What is Electrojoining
A common task in engineering - to permanently and hermetically join two or more components (such as attaching flanges to bellows expansion joints) - is often accomplished by welding, brazing or soldering.
However, this becomes challenging, costly or impossible when:
- One of the articles being joined is made of a material that can not be welded and/or soldered.
- The presence of solder in the joint is unacceptable.
- An item is too thin for welding.
- One of the items is non-metallic.
Adhesives can be used in such cases, but then the joint does not provide electrical or thermal conductivity, and often is not as durable and mechanically strong as a metal-to-metal joint.
Electrojoining is an electroforming-based joining technique in which two or more items are permanently and hermetically bonded together by a tightly adherent electroplated layer. Exceptionally strong mechanically, such joints, when properly executed, are also air- and helium-tight, and have excellent thermal and electrical conductance.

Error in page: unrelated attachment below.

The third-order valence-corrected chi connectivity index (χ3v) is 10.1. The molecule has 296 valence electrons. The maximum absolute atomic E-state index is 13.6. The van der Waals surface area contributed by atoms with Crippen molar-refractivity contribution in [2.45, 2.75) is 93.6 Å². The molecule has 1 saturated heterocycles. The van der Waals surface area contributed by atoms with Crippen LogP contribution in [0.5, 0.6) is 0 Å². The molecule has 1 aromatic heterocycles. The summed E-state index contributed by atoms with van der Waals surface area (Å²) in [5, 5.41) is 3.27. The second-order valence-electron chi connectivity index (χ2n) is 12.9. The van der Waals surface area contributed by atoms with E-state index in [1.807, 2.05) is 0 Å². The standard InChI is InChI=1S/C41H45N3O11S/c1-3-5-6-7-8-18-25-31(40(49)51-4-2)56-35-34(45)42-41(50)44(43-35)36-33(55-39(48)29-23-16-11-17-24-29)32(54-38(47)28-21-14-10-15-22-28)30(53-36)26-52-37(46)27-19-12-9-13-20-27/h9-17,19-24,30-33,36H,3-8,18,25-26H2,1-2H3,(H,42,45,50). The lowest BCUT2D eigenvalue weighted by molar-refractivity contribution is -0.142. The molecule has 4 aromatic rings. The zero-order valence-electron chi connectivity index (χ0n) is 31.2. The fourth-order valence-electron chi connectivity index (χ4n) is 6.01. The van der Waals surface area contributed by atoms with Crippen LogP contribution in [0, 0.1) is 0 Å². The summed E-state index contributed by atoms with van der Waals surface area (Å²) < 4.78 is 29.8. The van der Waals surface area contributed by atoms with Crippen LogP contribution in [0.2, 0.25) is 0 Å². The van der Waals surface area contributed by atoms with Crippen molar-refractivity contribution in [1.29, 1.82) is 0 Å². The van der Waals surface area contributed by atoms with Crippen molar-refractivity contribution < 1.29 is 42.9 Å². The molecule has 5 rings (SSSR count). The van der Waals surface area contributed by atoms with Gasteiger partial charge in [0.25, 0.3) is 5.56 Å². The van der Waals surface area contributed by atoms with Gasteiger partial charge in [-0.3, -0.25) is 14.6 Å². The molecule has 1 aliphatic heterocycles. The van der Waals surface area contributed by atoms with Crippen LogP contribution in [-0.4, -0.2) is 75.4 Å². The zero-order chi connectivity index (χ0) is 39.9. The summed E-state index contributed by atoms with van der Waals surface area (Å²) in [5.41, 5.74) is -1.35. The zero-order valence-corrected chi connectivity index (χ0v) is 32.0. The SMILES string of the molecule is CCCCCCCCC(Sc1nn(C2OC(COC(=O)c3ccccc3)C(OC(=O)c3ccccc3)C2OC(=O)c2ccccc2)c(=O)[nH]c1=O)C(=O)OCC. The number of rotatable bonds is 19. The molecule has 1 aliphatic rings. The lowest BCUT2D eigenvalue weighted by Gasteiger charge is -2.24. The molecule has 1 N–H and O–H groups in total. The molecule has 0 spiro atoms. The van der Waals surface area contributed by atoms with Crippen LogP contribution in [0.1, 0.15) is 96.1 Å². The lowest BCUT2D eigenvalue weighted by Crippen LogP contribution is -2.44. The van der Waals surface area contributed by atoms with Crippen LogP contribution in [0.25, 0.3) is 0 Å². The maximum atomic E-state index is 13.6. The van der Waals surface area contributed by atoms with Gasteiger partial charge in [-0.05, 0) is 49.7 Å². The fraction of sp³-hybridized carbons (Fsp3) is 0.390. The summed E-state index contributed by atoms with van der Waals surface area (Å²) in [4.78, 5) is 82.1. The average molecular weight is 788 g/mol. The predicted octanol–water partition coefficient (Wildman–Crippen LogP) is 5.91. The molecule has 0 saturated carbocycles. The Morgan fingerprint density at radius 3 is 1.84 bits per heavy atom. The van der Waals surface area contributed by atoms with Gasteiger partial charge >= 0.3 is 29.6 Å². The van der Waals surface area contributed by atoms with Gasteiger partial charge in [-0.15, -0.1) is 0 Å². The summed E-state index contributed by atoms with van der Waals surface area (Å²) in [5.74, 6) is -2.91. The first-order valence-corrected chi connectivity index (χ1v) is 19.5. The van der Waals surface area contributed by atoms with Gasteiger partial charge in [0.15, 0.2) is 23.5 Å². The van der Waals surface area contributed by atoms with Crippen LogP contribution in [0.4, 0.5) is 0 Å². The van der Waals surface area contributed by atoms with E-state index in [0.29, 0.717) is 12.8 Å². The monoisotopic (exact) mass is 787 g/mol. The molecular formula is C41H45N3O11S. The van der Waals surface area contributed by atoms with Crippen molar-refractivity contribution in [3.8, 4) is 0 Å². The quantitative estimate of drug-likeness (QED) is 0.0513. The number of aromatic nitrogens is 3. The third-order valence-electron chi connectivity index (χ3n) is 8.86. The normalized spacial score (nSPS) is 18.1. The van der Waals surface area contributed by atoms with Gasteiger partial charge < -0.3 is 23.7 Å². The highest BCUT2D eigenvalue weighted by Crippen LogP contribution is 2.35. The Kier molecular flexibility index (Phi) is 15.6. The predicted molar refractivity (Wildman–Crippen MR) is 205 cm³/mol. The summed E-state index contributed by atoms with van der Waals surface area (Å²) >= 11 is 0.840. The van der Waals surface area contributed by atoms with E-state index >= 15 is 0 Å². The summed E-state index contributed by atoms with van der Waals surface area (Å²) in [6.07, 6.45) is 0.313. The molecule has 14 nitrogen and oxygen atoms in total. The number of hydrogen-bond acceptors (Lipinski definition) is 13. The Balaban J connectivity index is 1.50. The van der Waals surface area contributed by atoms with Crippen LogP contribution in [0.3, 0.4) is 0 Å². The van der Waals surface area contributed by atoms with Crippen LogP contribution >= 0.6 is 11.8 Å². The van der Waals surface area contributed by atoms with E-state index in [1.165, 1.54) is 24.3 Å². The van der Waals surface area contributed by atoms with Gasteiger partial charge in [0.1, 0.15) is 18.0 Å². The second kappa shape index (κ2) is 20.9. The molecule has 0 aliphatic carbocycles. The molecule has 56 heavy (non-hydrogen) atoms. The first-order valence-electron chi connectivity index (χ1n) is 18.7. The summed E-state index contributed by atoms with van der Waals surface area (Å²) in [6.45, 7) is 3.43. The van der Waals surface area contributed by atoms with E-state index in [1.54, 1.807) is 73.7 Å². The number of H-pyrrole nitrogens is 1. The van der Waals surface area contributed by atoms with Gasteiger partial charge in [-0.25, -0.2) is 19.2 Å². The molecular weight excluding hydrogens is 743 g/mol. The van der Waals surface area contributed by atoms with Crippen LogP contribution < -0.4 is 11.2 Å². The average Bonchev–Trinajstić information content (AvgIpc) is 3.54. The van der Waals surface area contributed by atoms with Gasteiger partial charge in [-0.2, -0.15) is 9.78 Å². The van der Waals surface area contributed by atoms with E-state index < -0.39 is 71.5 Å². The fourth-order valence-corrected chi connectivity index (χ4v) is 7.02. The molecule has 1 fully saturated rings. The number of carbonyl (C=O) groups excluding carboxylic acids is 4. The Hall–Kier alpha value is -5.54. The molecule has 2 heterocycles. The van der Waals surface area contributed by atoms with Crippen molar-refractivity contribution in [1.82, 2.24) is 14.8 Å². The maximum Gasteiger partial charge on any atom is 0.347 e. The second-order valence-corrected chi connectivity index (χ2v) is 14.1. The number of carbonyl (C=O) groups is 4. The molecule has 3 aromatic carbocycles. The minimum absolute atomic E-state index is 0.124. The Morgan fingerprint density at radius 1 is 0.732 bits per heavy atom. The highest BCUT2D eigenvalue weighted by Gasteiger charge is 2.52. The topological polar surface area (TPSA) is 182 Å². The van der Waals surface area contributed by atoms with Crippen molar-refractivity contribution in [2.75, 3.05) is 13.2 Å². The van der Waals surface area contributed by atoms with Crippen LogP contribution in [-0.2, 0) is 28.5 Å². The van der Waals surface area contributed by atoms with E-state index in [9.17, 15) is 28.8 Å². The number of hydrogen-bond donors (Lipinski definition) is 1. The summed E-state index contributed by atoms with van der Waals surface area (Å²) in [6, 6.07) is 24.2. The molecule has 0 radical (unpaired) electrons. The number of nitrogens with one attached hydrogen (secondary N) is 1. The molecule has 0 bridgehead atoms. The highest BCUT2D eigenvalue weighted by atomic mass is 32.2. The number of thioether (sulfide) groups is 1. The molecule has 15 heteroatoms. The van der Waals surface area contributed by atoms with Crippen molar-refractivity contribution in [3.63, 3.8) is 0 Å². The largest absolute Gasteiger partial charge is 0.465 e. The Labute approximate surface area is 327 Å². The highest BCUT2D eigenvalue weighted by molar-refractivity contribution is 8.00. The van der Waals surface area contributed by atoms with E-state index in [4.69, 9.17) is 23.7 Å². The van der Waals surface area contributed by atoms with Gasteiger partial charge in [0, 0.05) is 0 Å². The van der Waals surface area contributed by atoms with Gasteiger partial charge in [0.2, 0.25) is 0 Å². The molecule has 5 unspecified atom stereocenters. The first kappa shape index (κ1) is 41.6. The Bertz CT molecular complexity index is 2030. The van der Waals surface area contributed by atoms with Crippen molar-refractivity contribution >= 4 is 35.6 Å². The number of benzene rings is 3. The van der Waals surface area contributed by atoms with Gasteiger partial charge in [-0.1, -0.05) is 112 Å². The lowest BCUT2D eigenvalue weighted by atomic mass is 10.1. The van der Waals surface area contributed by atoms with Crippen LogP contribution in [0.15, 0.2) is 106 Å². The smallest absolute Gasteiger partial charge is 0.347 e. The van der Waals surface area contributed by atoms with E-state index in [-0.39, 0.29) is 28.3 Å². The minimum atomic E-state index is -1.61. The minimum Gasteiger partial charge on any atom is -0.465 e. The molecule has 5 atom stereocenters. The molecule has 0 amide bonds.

The added benefits of this joining method (also known as 'cold welding') are:
- low (<120°F/50°C) temperature of all operations - no heat affected zone that compromises metal strength after welding or brazing
- a choice of materials that can be used in the joint - NiColoy®, Nickel, Copper, and their combination
- electroforming and electrojoining can be performed simultaneously, reducing the cost of assemblies
- components being joined can be accurately aligned prior to electroforming, eliminating the need for additional fixturing
- ability to join dissimilar or non-conductive materials that are impossible to weld, solder or braze
- ability to hermetically join very thin (.001"/25 micron) components - bellows, electroforms, diaphragms, membranes, etc.